When progressives talk about rich and poor, they are sometimes accused of preaching class war. The classic, jaded response is to say, sure, there is a class war, but most of the time, only one side (the wealthy) is actively fighting.
A battle brewing over at the State House provides a test case to see how these things play out in real life.
The battle got started when Charlie Baker proposed canceling the Massachusetts Film Tax Credit in order to expand the state's Earned Income Tax Credit, a tax credit that puts extra money in the hands of working low-income parents. Of course, some people who benefit from the Film Tax Credit are not wealthy, but many are, while everyone who gets the Earned Income Tax Credit is middle-or-low income.
At a packed hearing earlier last month, both sides were out in force, filling up an auditorium at the State House. If you were there, and used only the evidence of your field of vision, you would have found it quite difficult to know which tax benefits more people.
In real numbers, of course, working families make up a much larger portion of the state's population than employees of the Bay State's far-from-California-sized film industry. From the perspective of sharing funds with more people (and, especially, from the point of view of reducing inequality and helping people make it into the middle class) the choice of supporting the EITC over the Film Tax Credit is a lay-up. So what's going on? Why aren't working families who could benefit from the EITC more visible than Film Tax credit supporters? At least six reasons stand out:
1. Loss aversion. The most powerful force in politics is the fear of loss. (Remember "Take Your $@%^! Government Hands off my Medicare!" from the ObamaCare debates?) Film supporters stand to lose something they already have. That's way more motivating than telling working poor folks that they might get some new benefit, which could easily sound like pie in the sky.
2. Poor people are unfairly shamed, and that silences them. While people who receive universal benefits (like Social Security) or middle and upper class benefits (like the tax deduction for home mortgage payments) are more likely to take civic actions like voting and showing up at community meetings, people who receive welfare benefits like Medicaid are often made to feel ashamed, and are therefore less likely to vote and participate.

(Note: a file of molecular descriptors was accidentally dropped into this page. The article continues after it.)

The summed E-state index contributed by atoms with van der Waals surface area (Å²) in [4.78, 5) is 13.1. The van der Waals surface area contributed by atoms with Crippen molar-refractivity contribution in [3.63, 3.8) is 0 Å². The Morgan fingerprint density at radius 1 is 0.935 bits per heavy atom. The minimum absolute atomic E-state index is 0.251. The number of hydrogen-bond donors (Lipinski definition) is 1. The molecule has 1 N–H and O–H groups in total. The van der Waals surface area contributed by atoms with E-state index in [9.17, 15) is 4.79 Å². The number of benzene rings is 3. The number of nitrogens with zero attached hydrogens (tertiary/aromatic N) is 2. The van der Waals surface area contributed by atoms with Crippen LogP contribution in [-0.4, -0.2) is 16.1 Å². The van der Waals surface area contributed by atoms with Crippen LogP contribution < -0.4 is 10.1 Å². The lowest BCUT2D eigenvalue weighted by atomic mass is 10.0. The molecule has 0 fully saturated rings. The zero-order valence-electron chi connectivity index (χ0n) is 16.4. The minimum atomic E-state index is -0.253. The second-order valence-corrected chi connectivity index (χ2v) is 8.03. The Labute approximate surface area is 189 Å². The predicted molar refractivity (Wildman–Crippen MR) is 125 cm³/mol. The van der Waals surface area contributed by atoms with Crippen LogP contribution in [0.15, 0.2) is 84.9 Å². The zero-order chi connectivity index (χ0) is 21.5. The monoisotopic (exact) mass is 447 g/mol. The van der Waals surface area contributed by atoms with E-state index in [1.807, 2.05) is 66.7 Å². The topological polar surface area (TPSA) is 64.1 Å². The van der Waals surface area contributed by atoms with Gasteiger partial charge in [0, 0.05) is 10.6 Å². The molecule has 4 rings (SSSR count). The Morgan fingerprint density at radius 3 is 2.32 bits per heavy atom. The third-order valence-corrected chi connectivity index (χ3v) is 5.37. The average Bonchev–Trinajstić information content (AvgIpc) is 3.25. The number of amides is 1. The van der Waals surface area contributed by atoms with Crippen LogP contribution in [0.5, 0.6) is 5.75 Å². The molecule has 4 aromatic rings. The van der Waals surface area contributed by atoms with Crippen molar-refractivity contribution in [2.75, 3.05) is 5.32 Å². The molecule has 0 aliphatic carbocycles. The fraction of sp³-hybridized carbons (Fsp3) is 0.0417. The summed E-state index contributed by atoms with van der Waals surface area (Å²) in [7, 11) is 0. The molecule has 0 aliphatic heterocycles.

3. Organization. The film industry has unions, professional organizations, companies, etc., that make it easy to pass information around. That makes it easy to get people to call their legislators or show up at hearing. There are very few organizations of very low income people, so, even though potential EITC recipients abound, they are hard to contact and mobilize.
4. Rich people. Wealthy people have time (or, at least, the power to purchase someone else's time). They have resources to hire strategists, lobbyists, etc. Admittedly, not everyone who gets the film tax credit is wealthy, but some of them are, with all the advantages that wealth confers. By definition, on the other hand, none of the potential EITC beneficiaries are wealthy.
5. Time poverty. EITC recipients are mainly working parents with children. Even compared to other low-income people, for example, low-income retired seniors, very few low-income parents have the time to schlep to the State House or even to participate in civic organizations in their neighborhoods. And many of the jobs they have don't give them the luxury of reading email throughout the day, where they might sign online petitions or take similar actions.
6. Demobilization. Reminding people that they are poor is inherently de-mobilizing. New research by Adam Levine of Cornell points out an ironic truth -- telling people that they are poor is a powerful disincentive against taking political action. Reminding a working mom of her poverty, for example, might encourage her to try to spend more hours at her job, or more time with her family, but tends to reduce the amount of political activity she will do.
All these factors add up, and there's an important lesson for lawmakers here. If a room seems equally full of people on two sides of an issue, it is worth thinking about all the people who were not able to show up.
This is a guest post by Avi Green, Director of Communications at the Scholars Strategy Network.